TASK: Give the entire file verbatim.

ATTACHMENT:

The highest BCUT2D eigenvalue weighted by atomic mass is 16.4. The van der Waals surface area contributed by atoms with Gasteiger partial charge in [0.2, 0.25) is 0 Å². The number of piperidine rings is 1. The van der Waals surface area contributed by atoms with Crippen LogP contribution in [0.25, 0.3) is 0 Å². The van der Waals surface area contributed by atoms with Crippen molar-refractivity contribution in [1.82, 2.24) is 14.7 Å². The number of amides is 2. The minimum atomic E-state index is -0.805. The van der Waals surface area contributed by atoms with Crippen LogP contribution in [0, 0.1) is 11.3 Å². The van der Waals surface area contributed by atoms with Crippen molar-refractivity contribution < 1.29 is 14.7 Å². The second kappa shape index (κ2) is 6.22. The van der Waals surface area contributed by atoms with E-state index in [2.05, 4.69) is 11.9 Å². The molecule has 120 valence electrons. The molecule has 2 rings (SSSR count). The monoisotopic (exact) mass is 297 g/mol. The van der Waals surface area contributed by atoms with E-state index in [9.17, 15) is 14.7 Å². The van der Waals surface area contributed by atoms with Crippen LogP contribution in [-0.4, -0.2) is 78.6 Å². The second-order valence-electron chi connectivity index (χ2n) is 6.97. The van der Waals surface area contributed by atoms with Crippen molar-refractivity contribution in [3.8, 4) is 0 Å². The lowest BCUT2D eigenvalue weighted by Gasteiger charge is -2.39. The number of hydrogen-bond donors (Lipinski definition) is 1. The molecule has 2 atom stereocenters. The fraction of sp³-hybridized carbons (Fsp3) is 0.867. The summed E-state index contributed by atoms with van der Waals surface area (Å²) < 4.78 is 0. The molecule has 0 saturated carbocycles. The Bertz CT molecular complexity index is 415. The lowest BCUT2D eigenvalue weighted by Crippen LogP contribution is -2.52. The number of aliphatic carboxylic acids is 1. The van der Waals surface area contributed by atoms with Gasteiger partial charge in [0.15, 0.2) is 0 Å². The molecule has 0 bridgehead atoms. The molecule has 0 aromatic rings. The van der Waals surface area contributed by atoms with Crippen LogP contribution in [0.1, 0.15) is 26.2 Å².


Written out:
The highest BCUT2D eigenvalue weighted by atomic mass is 16.4. The van der Waals surface area contributed by atoms with Gasteiger partial charge in [0.2, 0.25) is 0 Å². The number of piperidine rings is 1. The van der Waals surface area contributed by atoms with Crippen LogP contribution in [0.25, 0.3) is 0 Å². The van der Waals surface area contributed by atoms with Crippen molar-refractivity contribution in [1.82, 2.24) is 14.7 Å². The number of amides is 2. The minimum atomic E-state index is -0.805. The van der Waals surface area contributed by atoms with Crippen LogP contribution in [0, 0.1) is 11.3 Å². The van der Waals surface area contributed by atoms with Crippen molar-refractivity contribution < 1.29 is 14.7 Å². The second kappa shape index (κ2) is 6.22. The van der Waals surface area contributed by atoms with E-state index in [2.05, 4.69) is 11.9 Å². The molecule has 120 valence electrons. The molecule has 2 rings (SSSR count). The monoisotopic (exact) mass is 297 g/mol. The van der Waals surface area contributed by atoms with E-state index in [9.17, 15) is 14.7 Å². The van der Waals surface area contributed by atoms with Crippen LogP contribution in [-0.4, -0.2) is 78.6 Å². The second-order valence-electron chi connectivity index (χ2n) is 6.97. The van der Waals surface area contributed by atoms with Crippen molar-refractivity contribution in [3.8, 4) is 0 Å². The lowest BCUT2D eigenvalue weighted by Gasteiger charge is -2.39. The number of hydrogen-bond donors (Lipinski definition) is 1. The molecule has 2 atom stereocenters. The fraction of sp³-hybridized carbons (Fsp3) is 0.867. The summed E-state index contributed by atoms with van der Waals surface area (Å²) < 4.78 is 0. The molecule has 0 saturated carbocycles. The Bertz CT molecular complexity index is 415. The lowest BCUT2D eigenvalue weighted by Crippen LogP contribution is -2.52. The number of aliphatic carboxylic acids is 1. The van der Waals surface area contributed by atoms with Gasteiger partial charge in [0.15, 0.2) is 0 Å². The molecule has 0 bridgehead atoms. The molecule has 0 aromatic rings. The van der Waals surface area contributed by atoms with Crippen LogP contribution in [0.1, 0.15) is 26.2 Å².